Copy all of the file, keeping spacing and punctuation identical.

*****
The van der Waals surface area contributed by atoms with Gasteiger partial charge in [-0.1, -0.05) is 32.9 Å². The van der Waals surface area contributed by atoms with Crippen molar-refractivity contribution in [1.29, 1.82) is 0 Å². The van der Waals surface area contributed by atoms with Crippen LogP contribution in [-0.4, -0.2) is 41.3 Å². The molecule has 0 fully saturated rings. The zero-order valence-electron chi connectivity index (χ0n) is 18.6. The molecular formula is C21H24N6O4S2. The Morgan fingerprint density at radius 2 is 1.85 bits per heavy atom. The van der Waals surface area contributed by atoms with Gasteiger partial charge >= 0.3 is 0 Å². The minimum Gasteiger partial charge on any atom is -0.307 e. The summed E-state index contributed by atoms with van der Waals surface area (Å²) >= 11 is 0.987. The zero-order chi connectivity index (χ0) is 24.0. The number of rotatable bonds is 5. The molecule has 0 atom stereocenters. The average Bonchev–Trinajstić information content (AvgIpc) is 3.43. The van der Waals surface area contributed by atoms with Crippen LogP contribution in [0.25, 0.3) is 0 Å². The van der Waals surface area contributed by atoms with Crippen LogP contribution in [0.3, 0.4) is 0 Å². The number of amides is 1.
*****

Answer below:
The van der Waals surface area contributed by atoms with Gasteiger partial charge in [-0.1, -0.05) is 32.9 Å². The van der Waals surface area contributed by atoms with Crippen molar-refractivity contribution in [1.29, 1.82) is 0 Å². The van der Waals surface area contributed by atoms with Crippen LogP contribution in [-0.4, -0.2) is 41.3 Å². The molecule has 0 fully saturated rings. The zero-order valence-electron chi connectivity index (χ0n) is 18.6. The molecular formula is C21H24N6O4S2. The Morgan fingerprint density at radius 2 is 1.85 bits per heavy atom. The van der Waals surface area contributed by atoms with Gasteiger partial charge >= 0.3 is 0 Å². The minimum Gasteiger partial charge on any atom is -0.307 e. The summed E-state index contributed by atoms with van der Waals surface area (Å²) >= 11 is 0.987. The zero-order chi connectivity index (χ0) is 24.0. The number of rotatable bonds is 5. The molecule has 0 atom stereocenters. The average Bonchev–Trinajstić information content (AvgIpc) is 3.43. The van der Waals surface area contributed by atoms with Crippen LogP contribution in [0.25, 0.3) is 0 Å². The van der Waals surface area contributed by atoms with Crippen LogP contribution in [0.3, 0.4) is 0 Å². The number of amides is 1.